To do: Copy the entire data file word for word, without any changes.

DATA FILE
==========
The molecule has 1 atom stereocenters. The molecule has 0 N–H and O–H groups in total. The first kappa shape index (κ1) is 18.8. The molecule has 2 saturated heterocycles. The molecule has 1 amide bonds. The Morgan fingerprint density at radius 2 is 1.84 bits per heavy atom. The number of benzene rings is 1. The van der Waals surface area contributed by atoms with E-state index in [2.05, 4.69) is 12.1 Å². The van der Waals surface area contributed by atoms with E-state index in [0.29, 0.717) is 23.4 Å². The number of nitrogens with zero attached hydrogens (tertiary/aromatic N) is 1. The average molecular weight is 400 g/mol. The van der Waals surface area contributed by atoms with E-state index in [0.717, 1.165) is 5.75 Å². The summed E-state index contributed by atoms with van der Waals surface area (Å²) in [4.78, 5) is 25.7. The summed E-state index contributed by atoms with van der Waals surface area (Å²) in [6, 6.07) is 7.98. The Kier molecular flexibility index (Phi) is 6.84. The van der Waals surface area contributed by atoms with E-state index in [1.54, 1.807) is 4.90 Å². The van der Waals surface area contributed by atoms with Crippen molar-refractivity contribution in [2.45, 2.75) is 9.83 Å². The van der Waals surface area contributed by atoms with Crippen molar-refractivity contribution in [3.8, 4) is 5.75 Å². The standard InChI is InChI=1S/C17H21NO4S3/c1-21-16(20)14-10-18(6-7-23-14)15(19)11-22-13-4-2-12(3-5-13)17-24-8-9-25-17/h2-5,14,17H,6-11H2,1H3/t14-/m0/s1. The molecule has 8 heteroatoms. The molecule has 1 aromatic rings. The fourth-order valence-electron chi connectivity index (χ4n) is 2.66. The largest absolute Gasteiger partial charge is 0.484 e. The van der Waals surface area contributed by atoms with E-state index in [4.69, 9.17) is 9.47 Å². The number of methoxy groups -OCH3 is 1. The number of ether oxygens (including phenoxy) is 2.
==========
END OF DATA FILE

The molecule has 1 atom stereocenters. The molecule has 0 N–H and O–H groups in total. The first kappa shape index (κ1) is 18.8. The molecule has 2 saturated heterocycles. The molecule has 1 amide bonds. The Morgan fingerprint density at radius 2 is 1.84 bits per heavy atom. The number of benzene rings is 1. The van der Waals surface area contributed by atoms with E-state index in [2.05, 4.69) is 12.1 Å². The van der Waals surface area contributed by atoms with E-state index in [0.29, 0.717) is 23.4 Å². The number of nitrogens with zero attached hydrogens (tertiary/aromatic N) is 1. The average molecular weight is 400 g/mol. The van der Waals surface area contributed by atoms with E-state index in [0.717, 1.165) is 5.75 Å². The summed E-state index contributed by atoms with van der Waals surface area (Å²) in [4.78, 5) is 25.7. The summed E-state index contributed by atoms with van der Waals surface area (Å²) in [6, 6.07) is 7.98. The Kier molecular flexibility index (Phi) is 6.84. The van der Waals surface area contributed by atoms with E-state index in [1.54, 1.807) is 4.90 Å². The van der Waals surface area contributed by atoms with Crippen molar-refractivity contribution in [2.45, 2.75) is 9.83 Å². The van der Waals surface area contributed by atoms with Crippen molar-refractivity contribution in [3.8, 4) is 5.75 Å². The standard InChI is InChI=1S/C17H21NO4S3/c1-21-16(20)14-10-18(6-7-23-14)15(19)11-22-13-4-2-12(3-5-13)17-24-8-9-25-17/h2-5,14,17H,6-11H2,1H3/t14-/m0/s1. The molecule has 8 heteroatoms. The molecule has 1 aromatic rings. The fourth-order valence-electron chi connectivity index (χ4n) is 2.66. The largest absolute Gasteiger partial charge is 0.484 e. The van der Waals surface area contributed by atoms with E-state index in [4.69, 9.17) is 9.47 Å². The number of methoxy groups -OCH3 is 1. The number of ether oxygens (including phenoxy) is 2.